While anesthetized, each dog underwent dynamic MRI positioned in dorsal recumbency and imaged in each of the 3 evaluated pelvic limb postures: neutral, flexion, and extension, in that order. The neutral posture was obtained by flexing the hip joints and stifle joints without any fixation (ie, frog-leg position). The flexion posture was obtained with flexion of the hip joints, extension of the stifle joints, and flexion of the tarsal joints, which were then held with elastic straps secured to the MRI table to maintain the pelvic limbs in this cranially directed posture. The extension posture was obtained with extension of the hip joints, stifle joints, and tarsal joints caudally, and the hind feet were restrained to the MRI table with elastic straps. After MRI, the administration of isoflurane was discontinued, and dogs were allowed to spontaneously breathe room air. Fluid therapy and patient monitoring with ECG and pulse oximetry continued through recovery until dogs were extubated.

T2WI analysis

All MRI images were analyzed with image analysis software.c From the sagittal midline images obtained of each dog in each posture, the LSA and CM position were both measured twice by 2 observers to obtain data sets of 4 measurements per dog per posture. For each dog, a set of the same sagittal midline T2WIs of the dog with its pelvic limbs positioned in neutral, flexion, and extension postures, in that order, was provided to each of the observers in random order among the image sets for all 9 dogs.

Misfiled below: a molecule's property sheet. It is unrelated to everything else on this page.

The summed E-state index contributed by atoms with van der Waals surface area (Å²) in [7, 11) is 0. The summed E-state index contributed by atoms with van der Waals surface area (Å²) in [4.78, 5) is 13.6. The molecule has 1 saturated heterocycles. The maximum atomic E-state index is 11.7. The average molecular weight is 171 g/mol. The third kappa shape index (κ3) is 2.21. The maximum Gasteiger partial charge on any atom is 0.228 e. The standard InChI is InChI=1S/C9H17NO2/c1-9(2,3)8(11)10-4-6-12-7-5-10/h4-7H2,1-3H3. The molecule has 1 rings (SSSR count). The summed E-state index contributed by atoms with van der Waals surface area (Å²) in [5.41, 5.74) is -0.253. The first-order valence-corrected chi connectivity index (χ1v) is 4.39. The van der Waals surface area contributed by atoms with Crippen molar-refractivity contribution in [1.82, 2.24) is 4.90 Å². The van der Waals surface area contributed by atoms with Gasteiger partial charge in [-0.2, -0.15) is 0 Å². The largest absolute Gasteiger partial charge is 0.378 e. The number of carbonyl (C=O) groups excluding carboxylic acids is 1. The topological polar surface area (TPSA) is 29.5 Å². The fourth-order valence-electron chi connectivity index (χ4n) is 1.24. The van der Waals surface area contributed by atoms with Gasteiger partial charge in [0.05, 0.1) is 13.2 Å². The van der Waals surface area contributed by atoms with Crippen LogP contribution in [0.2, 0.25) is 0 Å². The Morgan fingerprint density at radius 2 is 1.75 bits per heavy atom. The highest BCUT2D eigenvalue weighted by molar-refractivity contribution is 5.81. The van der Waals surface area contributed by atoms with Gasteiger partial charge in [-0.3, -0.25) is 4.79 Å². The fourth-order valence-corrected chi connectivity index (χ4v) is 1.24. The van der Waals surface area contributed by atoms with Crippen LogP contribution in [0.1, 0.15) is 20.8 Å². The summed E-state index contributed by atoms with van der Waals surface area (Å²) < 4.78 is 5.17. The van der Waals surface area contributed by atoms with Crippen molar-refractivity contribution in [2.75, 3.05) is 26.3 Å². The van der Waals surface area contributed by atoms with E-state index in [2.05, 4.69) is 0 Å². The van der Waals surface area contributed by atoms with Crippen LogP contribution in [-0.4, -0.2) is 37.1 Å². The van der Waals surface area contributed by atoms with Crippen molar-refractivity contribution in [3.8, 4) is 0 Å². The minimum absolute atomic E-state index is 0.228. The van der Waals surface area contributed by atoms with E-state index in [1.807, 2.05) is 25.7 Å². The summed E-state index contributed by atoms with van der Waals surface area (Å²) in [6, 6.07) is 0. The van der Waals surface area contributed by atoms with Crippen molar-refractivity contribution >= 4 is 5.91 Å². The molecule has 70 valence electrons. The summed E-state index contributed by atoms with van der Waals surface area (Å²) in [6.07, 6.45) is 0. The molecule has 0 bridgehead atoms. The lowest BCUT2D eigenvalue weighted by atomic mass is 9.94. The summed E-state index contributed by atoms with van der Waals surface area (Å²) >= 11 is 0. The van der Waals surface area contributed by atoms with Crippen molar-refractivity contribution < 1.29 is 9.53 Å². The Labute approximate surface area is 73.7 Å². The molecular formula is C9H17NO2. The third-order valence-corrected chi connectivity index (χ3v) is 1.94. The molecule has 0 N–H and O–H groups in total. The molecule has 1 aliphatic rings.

LSA

The LSA was measured in the L7-S1 IVD space as the dorsal angle between a line drawn parallel to the craniocaudal horizontal axis of L7 and a similarly drawn line for S1 (Figure 1). The ΔLSAs for each dog in each posture were determined by comparing the LSA measurements on T2WIs obtained with the dog's pelvic limbs in the neutral versus flexion, neutral versus extension, and flexion versus extension postures. The mean LSA per posture and the mean ΔLSA for postural changes from neutral to flexion, neutral to extension, and extension to flexion were determined for each dog. These values were then used for further analysis.

Figure 1
Figure 1